Another striking change is the relationship between teachers and students. I saw a lot of students stop to banter with teachers in the halls between classes. At lunchtime the students are free to wander off the campus — and no one quizzes them when they return to see if they’ve been playing pool, guzzling beer, or smoking pot.
Near the lunch quad is a spacious drop-in counseling center and students are in it all hours of the day, talking with counselors or researching some career opportunity on their own. In the classrooms, many of the teachers wear casual shirts and jeans; they are no longer simply distant authority figures, and most of them seem to be having a genuinely good time with their students. “They treat you not as a student, but as a student and a friend,” explained Ross. “Plus, they seem to really care about what happens to you.”
It is a relationship we did not even hope for in 1969. We were a half dozen studious but restless individuals; we shared a grotesque sense of humor and a profound disdain for the educators who ran our school. In our view, they were unimaginative and hypocritical, and they gave us no measure of respect. They insulted us by saying we should attend proms and join the student government; what could have been more “irrelevant” (irrelevant was a key word that soon became a cliche) to the social and political turmoil engulfing the country? We thought the role of school should be to prepare us for life in the real world — and it was a world where people were getting drafted and sent to Vietnam to die for no clear reason at all. It was a world where college students were protesting the government’s policies in increasingly harsh terms; within eighteen months some of those students would be tear-gassed, beaten, and even shot while they were protesting. Blacks had rioted in the ghettos of Detroit and Los Angeles after 200 years of unequal opportunity. Elected officials were plotting coups and undermining foreign governments while publicly maintaining they were doing nothing at all — lying through their teeth, some of them. And in the midst of all this we were told that what was truly important was to keep our hair short and wear red, white, and blue to school each week on Spirit Day.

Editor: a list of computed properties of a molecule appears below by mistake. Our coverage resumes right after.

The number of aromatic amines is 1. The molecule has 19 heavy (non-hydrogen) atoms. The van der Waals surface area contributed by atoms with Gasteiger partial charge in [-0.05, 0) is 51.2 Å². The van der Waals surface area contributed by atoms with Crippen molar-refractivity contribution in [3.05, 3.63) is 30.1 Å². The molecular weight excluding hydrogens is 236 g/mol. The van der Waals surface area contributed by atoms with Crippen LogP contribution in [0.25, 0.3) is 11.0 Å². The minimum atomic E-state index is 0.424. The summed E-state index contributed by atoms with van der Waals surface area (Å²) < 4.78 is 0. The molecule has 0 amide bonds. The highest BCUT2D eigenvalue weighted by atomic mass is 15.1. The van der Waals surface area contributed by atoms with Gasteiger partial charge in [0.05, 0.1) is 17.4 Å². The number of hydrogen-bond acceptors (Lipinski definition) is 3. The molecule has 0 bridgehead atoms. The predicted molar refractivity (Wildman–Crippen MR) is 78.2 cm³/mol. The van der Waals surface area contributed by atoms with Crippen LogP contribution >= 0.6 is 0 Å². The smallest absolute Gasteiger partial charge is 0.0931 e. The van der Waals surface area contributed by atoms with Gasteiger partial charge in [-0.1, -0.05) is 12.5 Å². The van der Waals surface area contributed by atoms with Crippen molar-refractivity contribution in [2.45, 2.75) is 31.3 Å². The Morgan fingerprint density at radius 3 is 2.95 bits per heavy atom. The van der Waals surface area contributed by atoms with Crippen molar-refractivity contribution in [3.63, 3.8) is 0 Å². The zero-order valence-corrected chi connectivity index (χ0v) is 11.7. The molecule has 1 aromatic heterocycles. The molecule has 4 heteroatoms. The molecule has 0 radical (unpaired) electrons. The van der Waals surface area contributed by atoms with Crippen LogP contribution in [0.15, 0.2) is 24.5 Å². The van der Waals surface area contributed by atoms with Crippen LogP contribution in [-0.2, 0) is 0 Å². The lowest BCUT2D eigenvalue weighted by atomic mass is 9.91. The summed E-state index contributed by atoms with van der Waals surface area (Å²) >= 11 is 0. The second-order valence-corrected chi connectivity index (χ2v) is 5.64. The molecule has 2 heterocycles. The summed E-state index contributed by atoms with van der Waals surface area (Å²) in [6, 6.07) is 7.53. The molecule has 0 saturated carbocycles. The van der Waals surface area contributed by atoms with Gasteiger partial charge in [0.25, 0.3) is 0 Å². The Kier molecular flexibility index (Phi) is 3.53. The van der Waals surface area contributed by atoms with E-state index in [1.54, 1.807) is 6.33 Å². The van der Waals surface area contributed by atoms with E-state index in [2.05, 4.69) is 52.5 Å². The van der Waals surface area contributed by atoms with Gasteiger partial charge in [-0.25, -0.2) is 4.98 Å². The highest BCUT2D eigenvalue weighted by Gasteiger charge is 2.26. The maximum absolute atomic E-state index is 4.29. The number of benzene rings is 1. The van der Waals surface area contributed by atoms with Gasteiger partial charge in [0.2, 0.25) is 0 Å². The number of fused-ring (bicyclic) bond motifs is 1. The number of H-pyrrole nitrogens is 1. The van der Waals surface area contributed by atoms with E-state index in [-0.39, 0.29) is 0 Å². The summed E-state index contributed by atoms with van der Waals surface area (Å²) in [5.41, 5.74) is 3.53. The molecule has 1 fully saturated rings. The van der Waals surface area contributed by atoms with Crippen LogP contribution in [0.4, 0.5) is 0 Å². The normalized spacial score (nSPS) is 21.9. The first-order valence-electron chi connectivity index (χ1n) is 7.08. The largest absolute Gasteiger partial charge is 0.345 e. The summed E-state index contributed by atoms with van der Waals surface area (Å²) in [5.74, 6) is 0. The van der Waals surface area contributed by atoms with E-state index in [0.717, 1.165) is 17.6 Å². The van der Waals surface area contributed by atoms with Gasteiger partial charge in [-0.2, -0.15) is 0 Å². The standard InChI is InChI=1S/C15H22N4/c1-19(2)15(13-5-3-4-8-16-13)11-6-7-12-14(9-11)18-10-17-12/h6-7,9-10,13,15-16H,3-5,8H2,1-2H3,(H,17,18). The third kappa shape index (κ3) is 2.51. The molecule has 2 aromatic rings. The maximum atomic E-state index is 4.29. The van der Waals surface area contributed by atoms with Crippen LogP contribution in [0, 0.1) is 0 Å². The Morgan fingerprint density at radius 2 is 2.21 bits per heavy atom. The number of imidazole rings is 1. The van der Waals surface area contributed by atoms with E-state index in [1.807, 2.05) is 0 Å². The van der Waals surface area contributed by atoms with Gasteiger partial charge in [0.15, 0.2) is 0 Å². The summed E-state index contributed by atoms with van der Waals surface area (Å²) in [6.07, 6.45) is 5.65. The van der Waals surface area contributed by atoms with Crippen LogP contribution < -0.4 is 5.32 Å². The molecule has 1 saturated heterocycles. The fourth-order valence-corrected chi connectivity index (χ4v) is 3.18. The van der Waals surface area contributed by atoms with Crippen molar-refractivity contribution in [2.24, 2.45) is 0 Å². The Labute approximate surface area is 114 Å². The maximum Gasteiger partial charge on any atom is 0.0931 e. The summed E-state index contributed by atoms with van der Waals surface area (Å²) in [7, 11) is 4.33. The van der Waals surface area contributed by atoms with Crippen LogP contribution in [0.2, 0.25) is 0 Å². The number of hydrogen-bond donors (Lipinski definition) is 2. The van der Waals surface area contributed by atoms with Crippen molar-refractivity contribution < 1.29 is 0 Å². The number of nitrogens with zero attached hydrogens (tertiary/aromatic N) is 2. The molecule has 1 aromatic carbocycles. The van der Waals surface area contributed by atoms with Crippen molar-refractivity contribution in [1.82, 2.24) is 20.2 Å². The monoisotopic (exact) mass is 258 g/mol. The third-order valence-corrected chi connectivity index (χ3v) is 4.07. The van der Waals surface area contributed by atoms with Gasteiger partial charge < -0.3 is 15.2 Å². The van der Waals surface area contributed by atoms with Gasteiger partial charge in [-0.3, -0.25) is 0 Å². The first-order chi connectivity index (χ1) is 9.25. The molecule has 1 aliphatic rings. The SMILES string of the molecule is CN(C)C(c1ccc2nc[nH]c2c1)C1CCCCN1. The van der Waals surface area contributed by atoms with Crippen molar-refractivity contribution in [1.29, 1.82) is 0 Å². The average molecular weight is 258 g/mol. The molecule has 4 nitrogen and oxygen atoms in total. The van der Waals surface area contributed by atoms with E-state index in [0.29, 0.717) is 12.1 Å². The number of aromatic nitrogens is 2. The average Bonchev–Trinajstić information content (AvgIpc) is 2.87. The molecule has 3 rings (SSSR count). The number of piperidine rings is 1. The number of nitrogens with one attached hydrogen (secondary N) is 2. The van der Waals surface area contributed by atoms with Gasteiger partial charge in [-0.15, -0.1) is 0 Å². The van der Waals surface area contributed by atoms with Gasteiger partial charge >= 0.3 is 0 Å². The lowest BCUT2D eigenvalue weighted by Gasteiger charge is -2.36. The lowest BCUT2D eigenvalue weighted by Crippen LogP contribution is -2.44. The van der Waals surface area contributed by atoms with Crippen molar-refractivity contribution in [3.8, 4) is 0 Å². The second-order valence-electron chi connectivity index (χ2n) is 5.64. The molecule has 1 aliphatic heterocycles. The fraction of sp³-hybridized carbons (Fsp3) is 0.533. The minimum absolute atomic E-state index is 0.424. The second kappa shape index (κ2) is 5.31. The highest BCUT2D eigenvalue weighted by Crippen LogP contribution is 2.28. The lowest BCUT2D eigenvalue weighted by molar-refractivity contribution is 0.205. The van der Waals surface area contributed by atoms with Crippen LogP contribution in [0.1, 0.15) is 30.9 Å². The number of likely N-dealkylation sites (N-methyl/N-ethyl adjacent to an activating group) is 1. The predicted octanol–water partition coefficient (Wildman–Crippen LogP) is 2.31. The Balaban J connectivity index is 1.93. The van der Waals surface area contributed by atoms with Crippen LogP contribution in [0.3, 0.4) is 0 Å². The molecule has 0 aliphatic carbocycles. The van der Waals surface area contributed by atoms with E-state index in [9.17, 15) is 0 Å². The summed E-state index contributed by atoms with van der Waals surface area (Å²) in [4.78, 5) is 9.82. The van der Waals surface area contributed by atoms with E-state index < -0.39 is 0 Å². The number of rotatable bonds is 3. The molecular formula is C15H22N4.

Our convictions were uncluttered by any real understanding of human nature. And they were definitely not shared by the vast majority of students at Crawford, who were caught up in the usual high-school concerns of dates, cars, and money. Those students accepted the role conceived for them by administrators, but we rebelled. We listened to the Grateful Dead and Jefferson Airplane instead of our teachers. We started a group called the Student Action Corps, modeled on the radical college group Students for a Democratic Society, and circulated a petition with a list of demands that would give us a lot more influence in school matters. Along with such things as an open campus, no dress code, and better food in the cafeteria, we slipped in a few bombshells: true decision-making power for the students, politically significant movies in the auditorium. Two thousand students signed the petition in three days, although surely most of them were more concerned about the food than the movies. Teachers and administrators instantly grew apprehensive. “They want to take over the school!” one friend of mine heard a teacher say.